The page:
by Leslie S.
To compete at the NHL level, players have to be in immaculate physical condition – a result of hours spent in the gym and on the ice outside of scheduled practice sessions. On Frozen Blog recently chronicled the grueling off-season workout regimen of the finely-tuned Brooks Laich.
We wanted to get an idea of how the Capitals training staff works to maintain the conditioning of the players both in and off-season so we consulted the training master, Capitals Strength and Conditioning Coach Mark Nemish. Nemish got into the business of training as a result of a hockey injury in his 20’s that required major rehabilitation and sparked his interest in the field. Prior to joining the Capitals organization, Nemish was on the staff of the Nashville Predators. He holds a Masters in Exercise Science from the University of North Dakota and owns his own training business (training many of the youth hockey teams in the NoVa area) in addition to his many hours working with the Caps.
During the season, he focuses on strengthening players’ legs with squats or leg presses. He also emphasizes work on the lower back with push exercises such as bench pressing or pull exercises (rowing) with a lot of core and injury prevention exercises mixed in as well. The philosophy is to keep muscle mass consistent during the season (maintaining strength) while keeping the core activated and various body parts flexible.
In the off-season, the recommended regimen depends on the length of the off-season and at what point of the off-season the players are in. The beginning of the off-season needs to progressively ease the player into working out at higher levels of intensity. Nemish likes cross- training exercises such as racquetball and tennis to constitute the players’ conditioning in the beginning of the off-season. As the off-season progresses, the workouts increase in intensity and volume and shift focus to increasing strength, power and conditioning levels. In the last 5-6 weeks, conditioning shifts to more on-ice work and less work in the weight room. In the crucial days leading up to training camp, players typically skate 4-6 times per week while training 3 -4 times per week in the weight room.
In addition to the extensive hours of training, players have to watch their diets to maintain optimum athletic performance. According to Nemish, the needs of each players varies greatly so there is no “prescribed” diet to follow, however fast food and high sugar, low-caloric choices such as cookies and cake are obviously not ideal choices at any time, especially for players who have to really watch their body fat. Some players (many prospects and rookies) have to put on more weight (in my book, that would be a nice problem to have, right) so supplementing their diets with high calorie (protein and carb) shakes at the right time is important. His primary advice to everyone is to center calories around their training so as to maximize training gains and recovery between workouts.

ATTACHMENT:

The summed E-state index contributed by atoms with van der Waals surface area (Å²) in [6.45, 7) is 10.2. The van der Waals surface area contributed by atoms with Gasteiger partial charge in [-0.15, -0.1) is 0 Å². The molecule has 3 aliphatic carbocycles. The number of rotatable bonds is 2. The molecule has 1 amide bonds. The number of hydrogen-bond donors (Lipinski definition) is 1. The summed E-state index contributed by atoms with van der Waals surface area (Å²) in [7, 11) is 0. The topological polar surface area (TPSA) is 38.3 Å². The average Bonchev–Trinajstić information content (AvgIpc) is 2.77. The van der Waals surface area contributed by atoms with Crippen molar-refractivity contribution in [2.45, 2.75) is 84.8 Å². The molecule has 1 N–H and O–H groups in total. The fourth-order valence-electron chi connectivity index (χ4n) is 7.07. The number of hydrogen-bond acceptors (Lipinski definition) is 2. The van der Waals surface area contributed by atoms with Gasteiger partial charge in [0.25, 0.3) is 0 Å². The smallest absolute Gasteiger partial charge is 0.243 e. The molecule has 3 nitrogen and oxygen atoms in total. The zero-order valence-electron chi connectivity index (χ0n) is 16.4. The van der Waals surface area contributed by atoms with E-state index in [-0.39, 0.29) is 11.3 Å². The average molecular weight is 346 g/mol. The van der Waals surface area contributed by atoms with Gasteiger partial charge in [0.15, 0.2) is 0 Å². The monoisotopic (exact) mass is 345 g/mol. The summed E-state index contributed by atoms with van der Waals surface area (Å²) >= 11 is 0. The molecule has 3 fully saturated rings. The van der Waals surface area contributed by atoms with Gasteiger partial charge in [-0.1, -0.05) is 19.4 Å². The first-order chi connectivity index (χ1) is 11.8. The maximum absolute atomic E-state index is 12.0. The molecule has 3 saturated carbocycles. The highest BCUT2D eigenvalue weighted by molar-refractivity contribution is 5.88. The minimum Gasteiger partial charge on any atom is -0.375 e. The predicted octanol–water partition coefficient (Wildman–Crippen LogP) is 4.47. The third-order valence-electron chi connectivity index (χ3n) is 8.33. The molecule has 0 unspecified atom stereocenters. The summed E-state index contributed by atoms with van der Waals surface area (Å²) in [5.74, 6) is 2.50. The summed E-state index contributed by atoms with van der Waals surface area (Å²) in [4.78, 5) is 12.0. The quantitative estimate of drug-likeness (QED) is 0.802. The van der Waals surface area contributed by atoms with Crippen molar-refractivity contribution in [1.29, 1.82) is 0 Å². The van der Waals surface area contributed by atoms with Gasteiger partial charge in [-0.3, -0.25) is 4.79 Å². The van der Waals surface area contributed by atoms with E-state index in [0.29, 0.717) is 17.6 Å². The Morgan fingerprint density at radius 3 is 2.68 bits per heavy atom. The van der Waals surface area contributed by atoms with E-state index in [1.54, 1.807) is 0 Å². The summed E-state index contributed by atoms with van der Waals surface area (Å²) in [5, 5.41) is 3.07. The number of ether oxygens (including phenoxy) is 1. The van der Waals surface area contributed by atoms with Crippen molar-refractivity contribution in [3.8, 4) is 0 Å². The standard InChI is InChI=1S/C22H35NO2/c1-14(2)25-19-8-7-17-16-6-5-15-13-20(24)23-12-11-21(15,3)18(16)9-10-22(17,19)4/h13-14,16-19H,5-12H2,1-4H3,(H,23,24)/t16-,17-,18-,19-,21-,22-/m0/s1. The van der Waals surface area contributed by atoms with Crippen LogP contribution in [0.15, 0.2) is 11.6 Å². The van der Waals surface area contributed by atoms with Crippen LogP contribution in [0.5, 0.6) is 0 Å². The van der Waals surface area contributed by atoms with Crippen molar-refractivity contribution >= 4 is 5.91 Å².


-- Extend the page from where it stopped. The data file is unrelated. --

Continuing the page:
Nemish even has some advice for non-athletes looking to either lose weight or just increase their strength. “The best advice I have is to look at your activity versus your accomplishments. Try to accomplish something every time you are in the gym. This could mean doing more repetitions with a particular weight or lifting more weight at a specific number of repetitions or range in repetitions,” he said.
“To see results, don’t adhere to the concept of “toning”. You must train hard to make gains. You won’t turn into a body builder. Many women just perform activity in the gym. Train with higher intensity for 3-4 weeks, trying to make gains every week and then train lightly for 1 week as a means of recovery. After 4 weeks of this, mix up the exercises and start the process over. The variety in training will function to be both physically and mentally motivating thus pushing you to make further gains. The worst thing you can do is train with the same exercises, with the same number of reps/sets and loads for months on end. “
So while we’re busy putting his advice to work in our own gyms, Nemish will be planning his routines for players during training camp – which will be here before you know it!